Scientific Revolution

Essay by jackaroo100Junior High, 8th gradeA, September 2014

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Jack Lin

Social Studies 9-1

Mr. Walker

June 15th 2012

The Scientific Revolution and a New Way of Thinking for the Europeans

After The Renaissance and the Reformation had taken place in Europe, breakdown of the medieval ideology and worldview occurred. Before the mid-1500s, Europeans' view on the universe and other science concepts were strongly formed and shaped by two great ancient thinkers Aristotle and Ptolemy. Not only did their views seem to be considered as common sense, it was also taken as the Biblical view. However, during the mid 1500s, people began to challenge and question on their views about universe and other concepts. This would make a final end with the medieval past and introduce a remarkable movement known as the "Scientific Revolution". Gradually, discoveries in the scientific revolution led to a new way of thinking for Europeans by disproving past ideals and introducing new ideas.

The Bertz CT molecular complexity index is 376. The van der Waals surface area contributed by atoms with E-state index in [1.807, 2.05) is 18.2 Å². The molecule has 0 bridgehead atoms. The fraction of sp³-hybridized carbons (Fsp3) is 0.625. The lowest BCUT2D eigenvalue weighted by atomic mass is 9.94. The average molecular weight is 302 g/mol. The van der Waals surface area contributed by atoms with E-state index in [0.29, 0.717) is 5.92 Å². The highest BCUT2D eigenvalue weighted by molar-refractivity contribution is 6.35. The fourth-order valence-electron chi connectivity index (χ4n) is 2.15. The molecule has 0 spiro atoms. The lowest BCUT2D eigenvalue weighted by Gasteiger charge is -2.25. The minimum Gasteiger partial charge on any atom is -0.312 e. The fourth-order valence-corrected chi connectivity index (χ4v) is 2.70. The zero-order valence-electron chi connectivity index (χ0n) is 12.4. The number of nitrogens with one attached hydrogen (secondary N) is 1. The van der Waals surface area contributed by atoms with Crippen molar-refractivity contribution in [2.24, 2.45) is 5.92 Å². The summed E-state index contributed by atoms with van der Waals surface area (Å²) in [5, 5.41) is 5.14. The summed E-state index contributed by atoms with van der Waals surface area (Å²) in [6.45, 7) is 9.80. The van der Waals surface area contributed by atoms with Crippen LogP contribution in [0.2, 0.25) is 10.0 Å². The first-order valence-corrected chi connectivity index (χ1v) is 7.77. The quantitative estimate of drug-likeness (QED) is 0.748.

Scientists and researchers changed views about the universe, they introduced a new scientific method, and they also made new breakthroughs in medicine and chemistry. All of these new ideals would later change the European views by providing a new way of thinking and knowledge.

First, scientists and researchers changed ancient views about the universe and added new theories that would later on change Europeans' thinking. One of the great thinkers, Nicolaus Copernicus, rose during the revolution and his idea about the universe would become a controversial topic throughout Europe and other scientists would later try to support his ideal on universe. During 1543, Copernicus published "On the Revolutions of the Heavenly Spheres". In this book, he brought up an idea about which the universe was heliocentric, meaning that the universe was sun-centered. He said Earth was just one of the many planets that revolved around the sun. Although his idea...